Daily Podcast: Tesla Fashionability Shows Problem for Startup Car Companies

Justin Berkowitz
by Justin Berkowitz
daily podcast tesla fashionability shows problem for startup car companies

Some two weeks ago I opined that Tesla, Carbon Motors, Fisker, and other startups might show the future of the auto industry. Small firms, smaller volume, lots of venture capital funding, and the sort of flexibility you’d assume to be inherent in a small operation. Now that I see Tesla’s current predicament, it makes me think that perhaps that flexibility will be utterly crucial to surviving more than one product cycle. Tesla is cutting back on employees (and shifting to their fourth executive in 12 months), presumably for financial reasons. In other words, they need more money, and at $100,000 a pop, sales of fifteen Tesla roadsters isn’t going to cover all the bills. While Tesla intended for the Roadster to be a break-even project, I can’t help but think that the media and consumer public’s ADD is going to hurt them. Since gas came down, somewhat, in price, I haven’t been seeing the panicked news stories about the man that rides a stray Lion to get to work everyday, braving the carnivor hunter’s back to save on fuel costs. Nor have I seen anything about how the Tesla is the future of the car. Whether Tesla’s fifteen minutes of fame has passed is a separate question: the more important one is whether having only fifteen minutes of fame means these small firms are going to sink afterwards.

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  • John Horner John Horner on Oct 16, 2008

    Paging Mr. Segway, Pagin Mr. Segway .... When Silicon Valley types tell you they are going to revolutionize an industry, get out your salt shaker. The really big hits usually start out small and then get lucky and take off through organic and/or viral growth. Think Ebay. The super-hyped stuff usually goes super bust. GO tablet computers, Webvan, Pets.com, Transmeta and a hundred other companies come to mind. In fact, I'm having trouble thinking of a recent valley company which received saturation press coverage at the start; and then went on to become a company which lived up to the hype machine. Can anyone help me think of one? The real monsters started out as a dedicated team of people trying to make something happen with only a shoestring worth of money to get going. Intel, Microsoft, Apple, HP and Dell were all exceeding low profile as startups. Do you know what HP's first product was? An electronic oscillator for making sound effects which was sold, quietly, to Walt Disney. Apple started as a maker of systems for hobbyists and was in fact started by a couple of hobbyists. Dell was started in a UT dorm room and was bootstrapped for a very long time. Michael Dell dropped out of school because his business demanded full time attention. Microsoft started as a software provider to the hobbyists Apple and others were selling hardware to. Intel was founded by Grove & Noyce because they felt that their Fairchild Semiconductor business was being poorly treated by the East Coast bosses at Fairchild Camera & Instrument, so the left to do their own thing their own way. Intel's first products were utilitarian Static Ram chips which were pretty much a commodity product ... something to get some cash flow going. Big hype Valley start-ups are really designed to shake cash out of investor/gamblers. The vast majority go bust. If you are reading about a start-up in mass market magazines before they have a real product on the market in volume, the odds of failure go way, way over 95%.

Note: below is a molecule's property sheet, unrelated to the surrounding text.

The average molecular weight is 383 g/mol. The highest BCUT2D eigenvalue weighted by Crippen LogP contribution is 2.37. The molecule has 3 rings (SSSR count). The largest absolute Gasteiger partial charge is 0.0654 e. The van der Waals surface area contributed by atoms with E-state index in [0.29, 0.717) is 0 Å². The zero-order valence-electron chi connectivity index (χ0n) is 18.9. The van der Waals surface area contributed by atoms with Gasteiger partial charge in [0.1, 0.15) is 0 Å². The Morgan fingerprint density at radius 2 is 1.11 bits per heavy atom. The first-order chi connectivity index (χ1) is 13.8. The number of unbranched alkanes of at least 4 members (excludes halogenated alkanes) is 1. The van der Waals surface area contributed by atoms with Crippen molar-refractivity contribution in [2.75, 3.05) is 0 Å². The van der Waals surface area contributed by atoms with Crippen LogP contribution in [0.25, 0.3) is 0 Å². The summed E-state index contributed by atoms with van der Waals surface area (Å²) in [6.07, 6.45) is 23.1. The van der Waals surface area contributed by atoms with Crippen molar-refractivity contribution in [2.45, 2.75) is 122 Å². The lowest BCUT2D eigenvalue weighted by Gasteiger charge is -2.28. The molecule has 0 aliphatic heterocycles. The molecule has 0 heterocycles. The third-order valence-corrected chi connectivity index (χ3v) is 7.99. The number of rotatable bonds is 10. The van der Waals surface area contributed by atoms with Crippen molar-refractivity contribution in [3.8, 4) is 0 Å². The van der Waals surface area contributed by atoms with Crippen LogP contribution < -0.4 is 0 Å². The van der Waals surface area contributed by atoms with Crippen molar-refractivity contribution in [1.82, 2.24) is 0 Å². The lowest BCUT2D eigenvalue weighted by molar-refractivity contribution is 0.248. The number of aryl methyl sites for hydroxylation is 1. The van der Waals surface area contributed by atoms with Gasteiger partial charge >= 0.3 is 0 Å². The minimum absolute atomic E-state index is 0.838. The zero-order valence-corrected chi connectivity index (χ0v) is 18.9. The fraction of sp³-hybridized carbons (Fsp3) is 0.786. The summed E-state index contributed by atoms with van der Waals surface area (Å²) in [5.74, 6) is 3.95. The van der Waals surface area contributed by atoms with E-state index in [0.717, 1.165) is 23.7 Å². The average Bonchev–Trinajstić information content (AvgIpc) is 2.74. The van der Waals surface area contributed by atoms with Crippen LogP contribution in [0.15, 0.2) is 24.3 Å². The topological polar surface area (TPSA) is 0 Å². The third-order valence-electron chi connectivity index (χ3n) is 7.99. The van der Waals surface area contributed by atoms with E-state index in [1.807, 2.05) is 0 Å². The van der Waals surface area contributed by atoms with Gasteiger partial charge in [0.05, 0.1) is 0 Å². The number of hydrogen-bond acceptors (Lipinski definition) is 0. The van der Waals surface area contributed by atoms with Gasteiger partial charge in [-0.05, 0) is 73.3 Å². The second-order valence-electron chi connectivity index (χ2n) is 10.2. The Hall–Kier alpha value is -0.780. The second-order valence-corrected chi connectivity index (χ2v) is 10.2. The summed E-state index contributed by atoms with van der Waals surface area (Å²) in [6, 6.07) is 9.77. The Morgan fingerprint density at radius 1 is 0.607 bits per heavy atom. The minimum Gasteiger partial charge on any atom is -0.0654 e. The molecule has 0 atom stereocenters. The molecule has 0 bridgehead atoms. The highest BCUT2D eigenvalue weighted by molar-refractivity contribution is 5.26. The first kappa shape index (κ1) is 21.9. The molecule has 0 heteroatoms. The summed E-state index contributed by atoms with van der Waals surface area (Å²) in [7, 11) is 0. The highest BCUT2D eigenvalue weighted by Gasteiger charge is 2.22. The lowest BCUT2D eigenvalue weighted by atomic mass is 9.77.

• KixStart KixStart on Oct 17, 2008

    It seems to me that a new and potentially successful "business" within the automobile industry might be a comprehensive set of services designed to help designers of new vehicles actually build them. Tesla might not be a good basis for this business but out-of-work Detroit engineers might. If some of these guys could get a chunk of capital together, they might be able to set up a plant for simultaneous production of different low-volume vehicles, and provide valuable support in design, engineering and regulatory compliance. Of course, Lotus provides a lot of support to Tesla along these lines.

  • BlueBrat BlueBrat on Oct 17, 2008

    Did someone buy the ebay-star Flying Car or is the notebook about to explode towards the end of the podcast there?